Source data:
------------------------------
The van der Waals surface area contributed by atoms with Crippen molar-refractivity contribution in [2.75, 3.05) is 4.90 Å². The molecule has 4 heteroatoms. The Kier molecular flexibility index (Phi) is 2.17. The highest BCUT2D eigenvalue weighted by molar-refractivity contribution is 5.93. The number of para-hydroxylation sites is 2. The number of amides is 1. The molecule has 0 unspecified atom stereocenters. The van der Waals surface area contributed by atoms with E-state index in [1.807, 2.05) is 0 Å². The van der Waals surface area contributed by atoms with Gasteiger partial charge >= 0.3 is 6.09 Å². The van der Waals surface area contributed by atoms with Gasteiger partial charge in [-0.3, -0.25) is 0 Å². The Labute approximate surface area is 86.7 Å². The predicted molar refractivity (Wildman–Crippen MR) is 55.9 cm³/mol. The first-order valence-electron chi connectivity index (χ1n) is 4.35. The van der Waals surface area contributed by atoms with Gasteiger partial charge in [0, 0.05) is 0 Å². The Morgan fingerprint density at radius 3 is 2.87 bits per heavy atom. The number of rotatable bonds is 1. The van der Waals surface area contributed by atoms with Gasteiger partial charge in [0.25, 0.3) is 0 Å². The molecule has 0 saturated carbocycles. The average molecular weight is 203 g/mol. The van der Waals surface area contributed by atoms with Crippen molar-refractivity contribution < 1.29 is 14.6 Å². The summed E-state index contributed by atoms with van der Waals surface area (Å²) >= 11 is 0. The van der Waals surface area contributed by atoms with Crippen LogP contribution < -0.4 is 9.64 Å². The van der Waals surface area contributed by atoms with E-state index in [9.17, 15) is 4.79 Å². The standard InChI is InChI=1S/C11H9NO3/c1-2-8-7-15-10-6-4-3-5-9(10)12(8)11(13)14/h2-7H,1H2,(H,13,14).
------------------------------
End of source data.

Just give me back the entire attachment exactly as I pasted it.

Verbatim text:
The van der Waals surface area contributed by atoms with Crippen molar-refractivity contribution in [2.75, 3.05) is 4.90 Å². The molecule has 4 heteroatoms. The Kier molecular flexibility index (Phi) is 2.17. The highest BCUT2D eigenvalue weighted by molar-refractivity contribution is 5.93. The number of para-hydroxylation sites is 2. The number of amides is 1. The molecule has 0 unspecified atom stereocenters. The van der Waals surface area contributed by atoms with E-state index in [1.807, 2.05) is 0 Å². The van der Waals surface area contributed by atoms with Gasteiger partial charge >= 0.3 is 6.09 Å². The van der Waals surface area contributed by atoms with Gasteiger partial charge in [-0.3, -0.25) is 0 Å². The Labute approximate surface area is 86.7 Å². The predicted molar refractivity (Wildman–Crippen MR) is 55.9 cm³/mol. The first-order valence-electron chi connectivity index (χ1n) is 4.35. The van der Waals surface area contributed by atoms with Gasteiger partial charge in [0, 0.05) is 0 Å². The Morgan fingerprint density at radius 3 is 2.87 bits per heavy atom. The number of rotatable bonds is 1. The van der Waals surface area contributed by atoms with Gasteiger partial charge in [0.25, 0.3) is 0 Å². The molecule has 0 saturated carbocycles. The average molecular weight is 203 g/mol. The van der Waals surface area contributed by atoms with Crippen molar-refractivity contribution < 1.29 is 14.6 Å². The summed E-state index contributed by atoms with van der Waals surface area (Å²) >= 11 is 0. The van der Waals surface area contributed by atoms with Crippen LogP contribution < -0.4 is 9.64 Å². The van der Waals surface area contributed by atoms with E-state index in [9.17, 15) is 4.79 Å². The standard InChI is InChI=1S/C11H9NO3/c1-2-8-7-15-10-6-4-3-5-9(10)12(8)11(13)14/h2-7H,1H2,(H,13,14).